LYNNWOOD — History at Heritage Park in Lynnwood is getting a facelift after the city received a generous donation in early February.
The Lynnwood Parks and Recreation Foundation received $500,000 from the Elizabeth Ruth Wallace Living Trust to go toward building a playground and restoring the park’s water tower. The contribution also should pay for an “I love Lynnwood” sign, and a decal for a Lynnwood parks and recreation vehicle designed to look like the Interurban trolley at Heritage Park.
The same trust in March 2017 donated $3 million to the Everett Museum of History.
Construction for the Lynnwood projects has not been scheduled. The playground is projected to be finished by the end of 2018. The water tower may take until 2019.
The tower was moved to Heritage Park in 2003 from its original location on historic farmland. The donation will pay for renovation, starting with adding a water tank.
Heritage Park has had a playground in its master plan for more than a decade, although this is the first time the city has had enough money to build it, Parks and Recreation Foundation director Lynn Sordel said. This donation is the largest the foundation has ever received, he said.
“The donation of half a million dollars is impressive, as you can imagine,” Sordel said. “This amazing gift will allow us to achieve some important goals for our historic park, and will bring some really great enjoyment to our community.”
Elizabeth Ruth Wallace grew up in Alderwood Manor and graduated from Edmonds High School in 1942. She left Snohomish County to work as a civilian in the U.S. Army. Afterward, she moved to California where she married and made her home until her death in December 2016.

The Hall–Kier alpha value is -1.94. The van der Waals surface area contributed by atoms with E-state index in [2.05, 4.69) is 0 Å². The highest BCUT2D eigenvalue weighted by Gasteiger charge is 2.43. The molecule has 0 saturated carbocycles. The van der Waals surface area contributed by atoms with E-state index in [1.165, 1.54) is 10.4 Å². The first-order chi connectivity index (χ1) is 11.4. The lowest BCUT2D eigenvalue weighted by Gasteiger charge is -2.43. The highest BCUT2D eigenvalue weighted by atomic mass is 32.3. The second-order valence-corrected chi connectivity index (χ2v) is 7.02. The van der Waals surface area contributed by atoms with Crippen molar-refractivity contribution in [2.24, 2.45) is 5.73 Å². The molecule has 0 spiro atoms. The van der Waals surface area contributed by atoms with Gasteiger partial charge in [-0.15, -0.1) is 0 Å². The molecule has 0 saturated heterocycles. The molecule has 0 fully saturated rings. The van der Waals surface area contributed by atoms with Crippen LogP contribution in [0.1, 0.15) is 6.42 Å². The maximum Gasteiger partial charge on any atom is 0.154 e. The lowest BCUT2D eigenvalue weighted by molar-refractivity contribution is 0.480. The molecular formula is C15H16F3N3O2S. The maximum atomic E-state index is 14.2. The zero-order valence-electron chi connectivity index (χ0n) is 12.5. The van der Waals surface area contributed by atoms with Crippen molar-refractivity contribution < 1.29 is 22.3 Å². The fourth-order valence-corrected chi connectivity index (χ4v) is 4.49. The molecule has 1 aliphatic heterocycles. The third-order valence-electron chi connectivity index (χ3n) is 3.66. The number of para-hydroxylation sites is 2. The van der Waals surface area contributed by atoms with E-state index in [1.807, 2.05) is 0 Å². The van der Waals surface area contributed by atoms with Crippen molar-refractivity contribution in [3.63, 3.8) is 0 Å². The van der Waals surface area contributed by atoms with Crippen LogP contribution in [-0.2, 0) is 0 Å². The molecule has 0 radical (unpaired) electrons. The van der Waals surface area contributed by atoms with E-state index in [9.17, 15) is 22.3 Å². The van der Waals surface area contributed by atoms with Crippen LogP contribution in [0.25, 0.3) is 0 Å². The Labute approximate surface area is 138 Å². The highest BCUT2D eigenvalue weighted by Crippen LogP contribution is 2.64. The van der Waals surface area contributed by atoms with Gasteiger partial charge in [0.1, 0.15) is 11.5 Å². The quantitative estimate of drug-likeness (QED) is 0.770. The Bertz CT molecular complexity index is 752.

Wallace owned multiple properties in California, which she left to her niece and nephew, Cheri Ryan and Kevin Stadler, along with Ryan’s husband, Pat.
The properties were sold to create the trust, which has made donations to more than 30 organizations in Snohomish and King counties, Santa Clara County in California, and to some national nonprofits, Ryan said. Some donations were requested by Wallace before her death, she said.
Ryan, who lives in Bothell, and her family began distributing funds in September. She also grew up in Alderwood Manor, and remembers playing in the then-rural area with her cousins and siblings. These days, children living in Lynnwood may not have that opportunity, she said.
“When we grew up we had pasture in our back yard, and we had woods to play in,” Ryan said. “Kids can play pretty much anywhere, but a playground is just kind of special.”
Ryan serves on Lynnwood’s History and Heritage Board, and is the president of the Lynnwood-Alderwood Manor Heritage Association. She would like Heritage Park to continue telling the history of the city, she said.
The water tower is one of only two structures that remain from the Alderwood Manor Demonstration Farm, which closed in 1933. The other surviving building is the superintendent’s cottage, which is also in Heritage Park, Ryan said. While the city owns the water tower, the Lynnwood-Alderwood Manor Association owns and operates in the cottage, she said.
“You don’t know where you’re going until you know where you came from, and I think Lynnwood is a fast-growing city, and a lot of people don’t know that there is a very rich history,” Ryan said.
Stephanie Davey: 425-339-3192; email@example.com.